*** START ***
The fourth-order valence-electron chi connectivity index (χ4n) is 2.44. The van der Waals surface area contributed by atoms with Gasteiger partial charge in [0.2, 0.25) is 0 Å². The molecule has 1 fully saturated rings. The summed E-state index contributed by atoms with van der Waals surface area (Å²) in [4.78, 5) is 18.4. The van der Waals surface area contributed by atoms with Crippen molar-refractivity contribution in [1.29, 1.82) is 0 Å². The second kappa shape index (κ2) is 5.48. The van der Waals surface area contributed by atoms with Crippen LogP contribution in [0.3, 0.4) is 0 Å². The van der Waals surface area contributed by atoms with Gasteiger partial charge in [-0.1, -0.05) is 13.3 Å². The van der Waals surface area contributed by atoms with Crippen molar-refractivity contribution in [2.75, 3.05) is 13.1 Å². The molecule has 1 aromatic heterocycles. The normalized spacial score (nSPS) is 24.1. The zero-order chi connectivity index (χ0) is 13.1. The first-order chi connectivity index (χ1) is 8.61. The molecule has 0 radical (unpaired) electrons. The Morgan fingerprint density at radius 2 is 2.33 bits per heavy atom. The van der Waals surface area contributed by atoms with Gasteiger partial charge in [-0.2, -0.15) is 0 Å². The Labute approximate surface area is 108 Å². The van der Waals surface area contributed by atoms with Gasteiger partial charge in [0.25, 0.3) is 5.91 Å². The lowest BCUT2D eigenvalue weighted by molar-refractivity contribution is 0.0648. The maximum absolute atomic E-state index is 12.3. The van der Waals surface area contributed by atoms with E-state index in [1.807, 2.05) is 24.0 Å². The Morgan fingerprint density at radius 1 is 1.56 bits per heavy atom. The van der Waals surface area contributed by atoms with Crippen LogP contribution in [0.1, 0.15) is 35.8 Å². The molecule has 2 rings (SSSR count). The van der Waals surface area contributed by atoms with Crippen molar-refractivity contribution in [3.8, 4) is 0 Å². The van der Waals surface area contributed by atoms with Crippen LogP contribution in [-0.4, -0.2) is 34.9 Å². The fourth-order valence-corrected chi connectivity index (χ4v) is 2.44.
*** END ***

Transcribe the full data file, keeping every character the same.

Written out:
The fourth-order valence-electron chi connectivity index (χ4n) is 2.44. The van der Waals surface area contributed by atoms with Gasteiger partial charge in [0.2, 0.25) is 0 Å². The molecule has 1 fully saturated rings. The summed E-state index contributed by atoms with van der Waals surface area (Å²) in [4.78, 5) is 18.4. The van der Waals surface area contributed by atoms with Crippen molar-refractivity contribution in [1.29, 1.82) is 0 Å². The second kappa shape index (κ2) is 5.48. The van der Waals surface area contributed by atoms with Crippen LogP contribution in [0.3, 0.4) is 0 Å². The van der Waals surface area contributed by atoms with Gasteiger partial charge in [-0.1, -0.05) is 13.3 Å². The van der Waals surface area contributed by atoms with Crippen molar-refractivity contribution in [2.75, 3.05) is 13.1 Å². The molecule has 1 aromatic heterocycles. The normalized spacial score (nSPS) is 24.1. The zero-order chi connectivity index (χ0) is 13.1. The first-order chi connectivity index (χ1) is 8.61. The molecule has 0 radical (unpaired) electrons. The Morgan fingerprint density at radius 2 is 2.33 bits per heavy atom. The van der Waals surface area contributed by atoms with Gasteiger partial charge in [-0.2, -0.15) is 0 Å². The Labute approximate surface area is 108 Å². The van der Waals surface area contributed by atoms with Gasteiger partial charge in [0.25, 0.3) is 5.91 Å². The lowest BCUT2D eigenvalue weighted by molar-refractivity contribution is 0.0648. The maximum absolute atomic E-state index is 12.3. The van der Waals surface area contributed by atoms with E-state index in [1.807, 2.05) is 24.0 Å². The Morgan fingerprint density at radius 1 is 1.56 bits per heavy atom. The van der Waals surface area contributed by atoms with Crippen LogP contribution in [0.1, 0.15) is 35.8 Å². The molecule has 2 rings (SSSR count). The van der Waals surface area contributed by atoms with Crippen molar-refractivity contribution in [3.8, 4) is 0 Å². The van der Waals surface area contributed by atoms with Crippen LogP contribution in [-0.4, -0.2) is 34.9 Å². The fourth-order valence-corrected chi connectivity index (χ4v) is 2.44.